Next came the bread course, which was a mini French baguette and a charcoal apricot bread. This was accompanied by both classic sea salt butter and a citrus infused butter. It was nice having both a sweet and savory bread option to start the meal. The bread was also piping hot and the butter was very spreadable.

Finally the first course came, which was langoustine done in 4 ways - Mousse, Grilled, Tartare, and Seared. All 4 were delicious, but the tartare with the seaweed jelly had a really nice and unique flavor. The grilled one also had a fantastic smokiness to it.

The second course was a soup dish that was finished table-side. This is a signature dish of Pierre Gagnaire called Zezette. It had three gnocchi made from beet, pumpkin, and spinach, as well as a fried cod cake in the middle. The zezette “soup” was absolutely amazing and probably my favourite item out of the meal. That green broth packed so much flavor and complimented the textures of the other elements beautifully.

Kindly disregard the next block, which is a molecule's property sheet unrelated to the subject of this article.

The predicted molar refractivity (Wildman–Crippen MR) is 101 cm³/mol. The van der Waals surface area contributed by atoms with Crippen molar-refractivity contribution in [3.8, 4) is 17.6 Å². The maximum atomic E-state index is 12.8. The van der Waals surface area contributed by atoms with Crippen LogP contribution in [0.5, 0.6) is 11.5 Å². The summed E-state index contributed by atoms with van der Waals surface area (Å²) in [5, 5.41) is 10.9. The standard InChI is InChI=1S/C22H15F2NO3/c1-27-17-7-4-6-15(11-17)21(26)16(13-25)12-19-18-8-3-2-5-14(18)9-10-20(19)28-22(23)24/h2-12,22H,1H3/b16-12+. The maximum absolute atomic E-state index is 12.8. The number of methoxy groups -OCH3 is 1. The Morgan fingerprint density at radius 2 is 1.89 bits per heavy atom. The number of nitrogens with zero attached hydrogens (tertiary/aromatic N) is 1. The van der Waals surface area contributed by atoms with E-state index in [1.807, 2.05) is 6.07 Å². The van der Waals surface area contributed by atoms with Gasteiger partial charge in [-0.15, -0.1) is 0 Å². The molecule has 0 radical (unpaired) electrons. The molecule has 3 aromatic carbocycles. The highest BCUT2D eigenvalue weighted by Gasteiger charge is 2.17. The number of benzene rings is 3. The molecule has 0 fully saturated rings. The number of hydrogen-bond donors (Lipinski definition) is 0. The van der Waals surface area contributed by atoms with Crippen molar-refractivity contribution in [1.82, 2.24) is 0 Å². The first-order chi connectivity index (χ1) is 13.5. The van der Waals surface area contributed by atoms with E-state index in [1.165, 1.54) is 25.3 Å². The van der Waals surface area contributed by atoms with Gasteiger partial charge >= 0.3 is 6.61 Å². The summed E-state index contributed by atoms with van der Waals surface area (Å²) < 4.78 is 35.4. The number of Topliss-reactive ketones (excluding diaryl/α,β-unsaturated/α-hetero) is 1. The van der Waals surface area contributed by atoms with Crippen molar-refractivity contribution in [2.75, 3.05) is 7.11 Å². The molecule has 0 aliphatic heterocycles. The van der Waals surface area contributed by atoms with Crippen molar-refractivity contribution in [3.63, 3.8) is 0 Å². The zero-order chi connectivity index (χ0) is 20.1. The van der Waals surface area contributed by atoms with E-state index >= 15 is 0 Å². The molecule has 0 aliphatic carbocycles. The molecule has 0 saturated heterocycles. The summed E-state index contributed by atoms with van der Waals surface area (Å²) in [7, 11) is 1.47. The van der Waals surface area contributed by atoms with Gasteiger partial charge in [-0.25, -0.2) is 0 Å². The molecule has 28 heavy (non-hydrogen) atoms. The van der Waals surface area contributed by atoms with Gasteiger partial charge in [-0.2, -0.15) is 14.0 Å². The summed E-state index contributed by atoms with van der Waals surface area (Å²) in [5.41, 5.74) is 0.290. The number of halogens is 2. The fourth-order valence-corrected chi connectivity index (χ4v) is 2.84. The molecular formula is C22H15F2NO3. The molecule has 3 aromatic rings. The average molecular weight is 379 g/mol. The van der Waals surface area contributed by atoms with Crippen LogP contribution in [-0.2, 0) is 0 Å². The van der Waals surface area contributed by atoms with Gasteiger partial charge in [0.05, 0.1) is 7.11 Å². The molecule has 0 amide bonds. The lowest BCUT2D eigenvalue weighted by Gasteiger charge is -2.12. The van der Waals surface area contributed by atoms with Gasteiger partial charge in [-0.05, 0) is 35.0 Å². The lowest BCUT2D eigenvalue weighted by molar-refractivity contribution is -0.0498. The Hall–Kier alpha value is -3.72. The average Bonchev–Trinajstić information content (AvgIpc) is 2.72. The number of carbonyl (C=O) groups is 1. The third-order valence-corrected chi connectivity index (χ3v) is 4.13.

Before I got the main course, I had a palate cleanser made with some combination of cucumber sorbet with lime and tequila foam, topped with a sprinkle of cayenne pepper. Again, as strange as that sounds, it was very refreshing and tasty.

The main course was a filet of venison with brussels sprouts and a red cabbage marmalade, finished with a jus table-side. It was paired with a pear gratin with smoked pork belly and celeriac, as well as Grand Veneur ice cream. The venison was cooked perfectly and the flavors were great, not that unlike a beef dish. The gratin was fantastic, both light from the pear and rich from the celeriac purée. The standout element was the ice cream, which was made from a sauce that typically goes on the venison dish. It was my first time having savory ice cream and it paired really nicely with the meat.